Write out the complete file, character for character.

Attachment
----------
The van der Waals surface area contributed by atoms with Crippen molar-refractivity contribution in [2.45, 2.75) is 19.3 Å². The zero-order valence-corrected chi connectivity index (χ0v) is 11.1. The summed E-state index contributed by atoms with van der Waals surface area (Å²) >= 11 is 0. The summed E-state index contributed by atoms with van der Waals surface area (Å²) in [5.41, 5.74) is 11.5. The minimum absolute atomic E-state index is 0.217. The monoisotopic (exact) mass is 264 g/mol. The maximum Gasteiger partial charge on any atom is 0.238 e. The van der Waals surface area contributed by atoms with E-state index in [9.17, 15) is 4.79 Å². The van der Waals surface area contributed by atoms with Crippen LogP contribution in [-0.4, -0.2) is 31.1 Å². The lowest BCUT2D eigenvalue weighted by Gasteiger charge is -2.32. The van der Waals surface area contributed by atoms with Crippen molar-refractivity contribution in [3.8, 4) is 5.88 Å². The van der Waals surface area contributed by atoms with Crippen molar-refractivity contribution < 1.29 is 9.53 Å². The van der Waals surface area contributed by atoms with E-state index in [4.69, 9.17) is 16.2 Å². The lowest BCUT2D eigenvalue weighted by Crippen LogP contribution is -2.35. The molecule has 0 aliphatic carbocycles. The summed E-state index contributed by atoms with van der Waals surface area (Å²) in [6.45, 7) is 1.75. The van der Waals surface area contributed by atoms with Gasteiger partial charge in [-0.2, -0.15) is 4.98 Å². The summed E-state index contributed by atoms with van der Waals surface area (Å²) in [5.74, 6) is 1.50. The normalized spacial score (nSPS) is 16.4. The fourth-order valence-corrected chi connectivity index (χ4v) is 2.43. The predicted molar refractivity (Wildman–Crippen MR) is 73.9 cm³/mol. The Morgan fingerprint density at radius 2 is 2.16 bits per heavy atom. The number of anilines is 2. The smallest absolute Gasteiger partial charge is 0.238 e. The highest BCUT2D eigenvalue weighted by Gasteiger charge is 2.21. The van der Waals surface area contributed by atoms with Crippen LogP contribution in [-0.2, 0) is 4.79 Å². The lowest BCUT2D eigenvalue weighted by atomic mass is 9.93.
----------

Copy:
The van der Waals surface area contributed by atoms with Crippen molar-refractivity contribution in [2.45, 2.75) is 19.3 Å². The zero-order valence-corrected chi connectivity index (χ0v) is 11.1. The summed E-state index contributed by atoms with van der Waals surface area (Å²) >= 11 is 0. The summed E-state index contributed by atoms with van der Waals surface area (Å²) in [5.41, 5.74) is 11.5. The minimum absolute atomic E-state index is 0.217. The monoisotopic (exact) mass is 264 g/mol. The maximum Gasteiger partial charge on any atom is 0.238 e. The van der Waals surface area contributed by atoms with E-state index in [9.17, 15) is 4.79 Å². The van der Waals surface area contributed by atoms with Crippen LogP contribution in [-0.4, -0.2) is 31.1 Å². The lowest BCUT2D eigenvalue weighted by Gasteiger charge is -2.32. The van der Waals surface area contributed by atoms with Crippen molar-refractivity contribution in [3.8, 4) is 5.88 Å². The van der Waals surface area contributed by atoms with Crippen molar-refractivity contribution < 1.29 is 9.53 Å². The van der Waals surface area contributed by atoms with E-state index in [4.69, 9.17) is 16.2 Å². The lowest BCUT2D eigenvalue weighted by Crippen LogP contribution is -2.35. The molecule has 0 aliphatic carbocycles. The summed E-state index contributed by atoms with van der Waals surface area (Å²) in [6.45, 7) is 1.75. The van der Waals surface area contributed by atoms with Gasteiger partial charge in [-0.2, -0.15) is 4.98 Å². The summed E-state index contributed by atoms with van der Waals surface area (Å²) in [5.74, 6) is 1.50. The normalized spacial score (nSPS) is 16.4. The fourth-order valence-corrected chi connectivity index (χ4v) is 2.43. The predicted molar refractivity (Wildman–Crippen MR) is 73.9 cm³/mol. The Morgan fingerprint density at radius 2 is 2.16 bits per heavy atom. The number of anilines is 2. The smallest absolute Gasteiger partial charge is 0.238 e. The highest BCUT2D eigenvalue weighted by Gasteiger charge is 2.21. The van der Waals surface area contributed by atoms with Crippen LogP contribution in [-0.2, 0) is 4.79 Å². The lowest BCUT2D eigenvalue weighted by atomic mass is 9.93.